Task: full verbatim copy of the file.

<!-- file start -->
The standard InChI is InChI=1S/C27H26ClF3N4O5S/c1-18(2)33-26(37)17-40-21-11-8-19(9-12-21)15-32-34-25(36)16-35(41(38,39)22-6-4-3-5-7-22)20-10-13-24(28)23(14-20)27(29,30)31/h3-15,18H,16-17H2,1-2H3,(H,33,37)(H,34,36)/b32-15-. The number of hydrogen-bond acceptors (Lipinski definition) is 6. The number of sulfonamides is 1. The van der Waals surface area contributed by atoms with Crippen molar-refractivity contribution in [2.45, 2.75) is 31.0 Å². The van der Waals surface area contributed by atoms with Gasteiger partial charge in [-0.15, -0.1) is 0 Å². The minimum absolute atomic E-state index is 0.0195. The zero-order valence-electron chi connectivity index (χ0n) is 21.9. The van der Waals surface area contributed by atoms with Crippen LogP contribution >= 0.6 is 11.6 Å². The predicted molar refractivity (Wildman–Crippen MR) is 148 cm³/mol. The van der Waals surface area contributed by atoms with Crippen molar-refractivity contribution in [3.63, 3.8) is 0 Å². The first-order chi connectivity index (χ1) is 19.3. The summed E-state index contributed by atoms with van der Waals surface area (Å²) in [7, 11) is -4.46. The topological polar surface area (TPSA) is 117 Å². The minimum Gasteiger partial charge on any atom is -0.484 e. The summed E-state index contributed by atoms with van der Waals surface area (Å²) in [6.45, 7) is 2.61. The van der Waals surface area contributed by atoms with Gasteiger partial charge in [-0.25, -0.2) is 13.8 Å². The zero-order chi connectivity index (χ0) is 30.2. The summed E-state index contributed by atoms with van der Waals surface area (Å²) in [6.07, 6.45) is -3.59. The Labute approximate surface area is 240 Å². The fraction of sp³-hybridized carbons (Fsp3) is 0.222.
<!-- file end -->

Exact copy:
The standard InChI is InChI=1S/C27H26ClF3N4O5S/c1-18(2)33-26(37)17-40-21-11-8-19(9-12-21)15-32-34-25(36)16-35(41(38,39)22-6-4-3-5-7-22)20-10-13-24(28)23(14-20)27(29,30)31/h3-15,18H,16-17H2,1-2H3,(H,33,37)(H,34,36)/b32-15-. The number of hydrogen-bond acceptors (Lipinski definition) is 6. The number of sulfonamides is 1. The van der Waals surface area contributed by atoms with Crippen molar-refractivity contribution in [2.45, 2.75) is 31.0 Å². The van der Waals surface area contributed by atoms with Gasteiger partial charge in [-0.15, -0.1) is 0 Å². The minimum absolute atomic E-state index is 0.0195. The zero-order valence-electron chi connectivity index (χ0n) is 21.9. The van der Waals surface area contributed by atoms with Crippen LogP contribution >= 0.6 is 11.6 Å². The predicted molar refractivity (Wildman–Crippen MR) is 148 cm³/mol. The van der Waals surface area contributed by atoms with Crippen molar-refractivity contribution in [3.63, 3.8) is 0 Å². The first-order chi connectivity index (χ1) is 19.3. The summed E-state index contributed by atoms with van der Waals surface area (Å²) in [7, 11) is -4.46. The topological polar surface area (TPSA) is 117 Å². The minimum Gasteiger partial charge on any atom is -0.484 e. The summed E-state index contributed by atoms with van der Waals surface area (Å²) in [6.45, 7) is 2.61. The van der Waals surface area contributed by atoms with Gasteiger partial charge in [-0.25, -0.2) is 13.8 Å². The zero-order chi connectivity index (χ0) is 30.2. The summed E-state index contributed by atoms with van der Waals surface area (Å²) in [6.07, 6.45) is -3.59. The Labute approximate surface area is 240 Å². The fraction of sp³-hybridized carbons (Fsp3) is 0.222.